The Breakdown: Faissal El-Malak — “Hallowed Threads”

From RAK to DRAK. (Supplied)
Updated 28 November 2018

The Breakdown: Faissal El-Malak — “Hallowed Threads”

  • Palestinian designer talks us through the piece "From RAK to DRAK"
  • He looked at an advertising and calligraphy shop as a theme

DUBAI: The Dubai-based Palestinian designer talks us through the piece he created for the exhibition “From RAK to DRAK” as part of Dubai Design Week.
Design Ras Al Khor invited three designers to investigate the community of Ras Al Khor. My task was to look at an advertising and calligraphy shop as a theme to respond to.

I found a tiny shop — Al Arif Advertising and Calligraphy — but they didn’t have a calligrapher; they basically use software. So I was sitting there trying to get some idea of what I could do, and I looked up and saw these religious stickers — ‘Dua’ stickers — very brightly colored, on vinyl, and with a really interesting Islamic design. For me, they were very nostalgic, because if you grew up in the region they are part of your visual language. And it was very interesting to see these designs that originated centuries ago, and have trickled down to this little print shop in this industrial area of Dubai to be printed on plastic. That was an interesting journey. So I wanted to use those designs, but in my own way.
Also, I recently came back from a two-week workshop for Gulf-based designers at the Victoria and Albert Museum in London. When I was there, I saw this sakkos — an Orthodox Church vestment from 17th century Iran. And the dialogue between cultures in that piece was interesting to me. So I replicated that garment, but using my traditional artisanal fabric as a base. I applied roughly the same design placement, but with modern interpretations inspired by the stickers. And it was all done using embroidery, because the whole point was to create something handmade.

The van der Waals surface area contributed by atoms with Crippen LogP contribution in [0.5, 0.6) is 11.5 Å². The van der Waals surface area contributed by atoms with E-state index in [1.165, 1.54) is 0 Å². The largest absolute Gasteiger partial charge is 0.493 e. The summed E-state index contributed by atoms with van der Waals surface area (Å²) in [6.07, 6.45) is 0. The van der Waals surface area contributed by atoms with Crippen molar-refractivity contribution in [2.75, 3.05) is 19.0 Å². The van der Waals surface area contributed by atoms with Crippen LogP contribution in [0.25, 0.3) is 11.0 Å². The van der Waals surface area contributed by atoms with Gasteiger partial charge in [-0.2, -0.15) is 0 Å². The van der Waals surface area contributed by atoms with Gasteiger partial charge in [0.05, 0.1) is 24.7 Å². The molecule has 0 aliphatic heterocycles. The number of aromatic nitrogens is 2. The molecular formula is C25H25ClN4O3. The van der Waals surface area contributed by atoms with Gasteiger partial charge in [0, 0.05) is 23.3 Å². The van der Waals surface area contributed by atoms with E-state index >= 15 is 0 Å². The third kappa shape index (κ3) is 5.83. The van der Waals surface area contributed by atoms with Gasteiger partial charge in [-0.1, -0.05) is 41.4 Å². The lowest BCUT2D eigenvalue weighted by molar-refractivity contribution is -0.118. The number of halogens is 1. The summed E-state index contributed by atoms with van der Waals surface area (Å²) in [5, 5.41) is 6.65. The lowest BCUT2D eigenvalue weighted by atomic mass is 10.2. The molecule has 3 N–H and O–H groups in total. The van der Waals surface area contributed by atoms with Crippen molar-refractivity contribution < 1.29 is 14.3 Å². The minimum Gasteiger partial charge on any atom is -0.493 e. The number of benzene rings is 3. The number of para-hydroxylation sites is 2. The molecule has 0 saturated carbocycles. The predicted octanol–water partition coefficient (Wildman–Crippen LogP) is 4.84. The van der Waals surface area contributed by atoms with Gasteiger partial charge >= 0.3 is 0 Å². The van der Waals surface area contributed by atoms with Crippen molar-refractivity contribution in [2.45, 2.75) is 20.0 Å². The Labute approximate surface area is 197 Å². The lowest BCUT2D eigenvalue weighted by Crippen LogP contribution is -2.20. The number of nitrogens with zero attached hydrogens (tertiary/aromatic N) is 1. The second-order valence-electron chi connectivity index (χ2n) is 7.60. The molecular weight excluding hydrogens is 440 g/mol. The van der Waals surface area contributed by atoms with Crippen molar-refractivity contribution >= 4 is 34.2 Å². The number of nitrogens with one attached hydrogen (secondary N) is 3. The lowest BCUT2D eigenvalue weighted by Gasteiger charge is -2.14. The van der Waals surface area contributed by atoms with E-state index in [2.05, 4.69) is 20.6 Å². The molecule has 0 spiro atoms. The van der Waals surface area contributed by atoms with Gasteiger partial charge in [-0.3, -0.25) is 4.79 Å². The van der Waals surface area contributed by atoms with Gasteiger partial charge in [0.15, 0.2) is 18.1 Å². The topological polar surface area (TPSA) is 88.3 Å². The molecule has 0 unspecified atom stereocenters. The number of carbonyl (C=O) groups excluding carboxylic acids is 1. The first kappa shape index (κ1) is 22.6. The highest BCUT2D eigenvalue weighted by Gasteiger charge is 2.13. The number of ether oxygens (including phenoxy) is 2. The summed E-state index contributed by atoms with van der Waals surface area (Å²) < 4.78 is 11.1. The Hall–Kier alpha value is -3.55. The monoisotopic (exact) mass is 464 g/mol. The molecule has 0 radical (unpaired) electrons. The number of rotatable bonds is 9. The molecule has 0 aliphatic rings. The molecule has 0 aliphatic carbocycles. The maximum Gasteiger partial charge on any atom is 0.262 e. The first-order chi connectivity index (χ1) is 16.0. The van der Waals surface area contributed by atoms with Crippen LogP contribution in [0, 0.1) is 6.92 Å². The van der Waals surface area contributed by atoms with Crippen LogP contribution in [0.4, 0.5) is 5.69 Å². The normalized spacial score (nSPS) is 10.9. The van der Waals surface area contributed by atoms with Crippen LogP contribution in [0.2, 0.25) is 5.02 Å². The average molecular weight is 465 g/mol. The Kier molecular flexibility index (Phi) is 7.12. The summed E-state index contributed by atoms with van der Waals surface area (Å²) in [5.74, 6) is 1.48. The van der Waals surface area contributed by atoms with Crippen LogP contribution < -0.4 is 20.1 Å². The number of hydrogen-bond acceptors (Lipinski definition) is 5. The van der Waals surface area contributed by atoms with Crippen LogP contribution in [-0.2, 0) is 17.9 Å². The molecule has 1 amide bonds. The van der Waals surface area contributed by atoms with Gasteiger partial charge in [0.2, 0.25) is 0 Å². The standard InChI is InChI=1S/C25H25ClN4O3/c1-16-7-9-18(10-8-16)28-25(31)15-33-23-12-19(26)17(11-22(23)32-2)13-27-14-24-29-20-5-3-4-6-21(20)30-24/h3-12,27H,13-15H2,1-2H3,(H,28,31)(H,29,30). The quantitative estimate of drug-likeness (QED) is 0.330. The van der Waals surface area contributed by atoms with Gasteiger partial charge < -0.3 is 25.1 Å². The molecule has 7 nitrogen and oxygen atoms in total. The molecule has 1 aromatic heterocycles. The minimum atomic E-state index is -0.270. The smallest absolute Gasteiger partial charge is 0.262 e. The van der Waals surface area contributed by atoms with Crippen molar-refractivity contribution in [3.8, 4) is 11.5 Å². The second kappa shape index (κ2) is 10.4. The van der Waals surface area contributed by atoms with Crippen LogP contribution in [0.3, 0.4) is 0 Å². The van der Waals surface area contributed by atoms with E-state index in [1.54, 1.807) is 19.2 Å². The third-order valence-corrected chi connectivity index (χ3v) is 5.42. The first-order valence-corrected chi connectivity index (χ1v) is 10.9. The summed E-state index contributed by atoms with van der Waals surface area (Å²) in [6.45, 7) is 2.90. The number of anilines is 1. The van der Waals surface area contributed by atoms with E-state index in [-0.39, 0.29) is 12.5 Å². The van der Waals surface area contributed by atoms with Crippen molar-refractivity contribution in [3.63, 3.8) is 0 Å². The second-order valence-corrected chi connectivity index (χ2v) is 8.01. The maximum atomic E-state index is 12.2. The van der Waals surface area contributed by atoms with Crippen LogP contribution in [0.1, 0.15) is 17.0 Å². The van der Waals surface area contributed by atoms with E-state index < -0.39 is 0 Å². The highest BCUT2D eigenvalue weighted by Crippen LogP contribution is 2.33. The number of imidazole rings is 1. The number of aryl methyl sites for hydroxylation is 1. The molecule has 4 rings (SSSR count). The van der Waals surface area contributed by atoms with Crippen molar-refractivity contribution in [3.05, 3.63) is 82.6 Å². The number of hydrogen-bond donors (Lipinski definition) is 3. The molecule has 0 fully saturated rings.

It’s signed too, in a discreet way, as artisans would, traditionally. I worked with a calligrapher to create the signatures; you have my name; Adnan, the embroiderer; Ibrahim, the calligrapher; and Al Arif, the shop.
With fashion design, you really have to shape your designs in a commercial way. So it sometimes ends up watering down to something that’s not as spectacular as your original idea. Which is fine. That’s the nature of the market. But projects like these are an amazing opportunity to just create for the sake of creating; to really work on the concept without thinking about whether or not it will sell. It was a lot of fun. And it reminded me why I’m doing what I do and why I love it.

Myriam Fares apologizes to Egyptian fans after backlash

Lebanese pop superstar Myriam Fares has apologized to her Egyptian fans over comments she made at a press conference. (File: AFP)
Updated 24 June 2019

Myriam Fares apologizes to Egyptian fans after backlash

DUBAI: Lebanese pop superstar Myriam Fares has apologized to her Egyptian fans over comments she made at a press conference for the Moroccan Mawazine Festival on Saturday.

In a press appearance before her gig at the music festival, the star was questioned by a journalist and asked why she doesn’t perform in Egypt as much as she used to.

“I will be honest with you,” she told the journalist, “I’ve grown over the years and so did the pay and my demands, so it became a bit heavy on Egypt.”

The comment triggered intense backlash on social media, with many offended Twitter users using the platform to vent.

Egyptian singer and actor Ahmed Fahmi, who starred alongside Fares in a 2014 TV show, He replied to her comments sarcastically, tweeting: “Now you are too much for Egypt. Learn from the stars of the Arab world. You will understand that you did the biggest mistake of your life with this statement.”

Then, Egyptian songwriter Amir Teima tweeted: “Most Lebanese megastars like Elissa, Nawal (El Zoghby), Nancy (Ajram), Ragheb (Alama), and the great Majida El-Roumi have performed in Egypt after the revolution. You and I both know they get paid more than you do. Don’t attack Egypt; if it’s not out of respect, do it out of wit.”

Now, Fares has replied to the comments and has blamed the misunderstanding on her Lebanese dialect, saying: “I always say in my interviews that although I started from Lebanon, I earned my stardom in Egypt. I feel sorry that my Lebanese dialect and short reply created chances for a misunderstanding.”


A post shared by Myriam Music (@myriammusicofficial) on

She ended her Instagram apology by saying, “Long live Egypt.”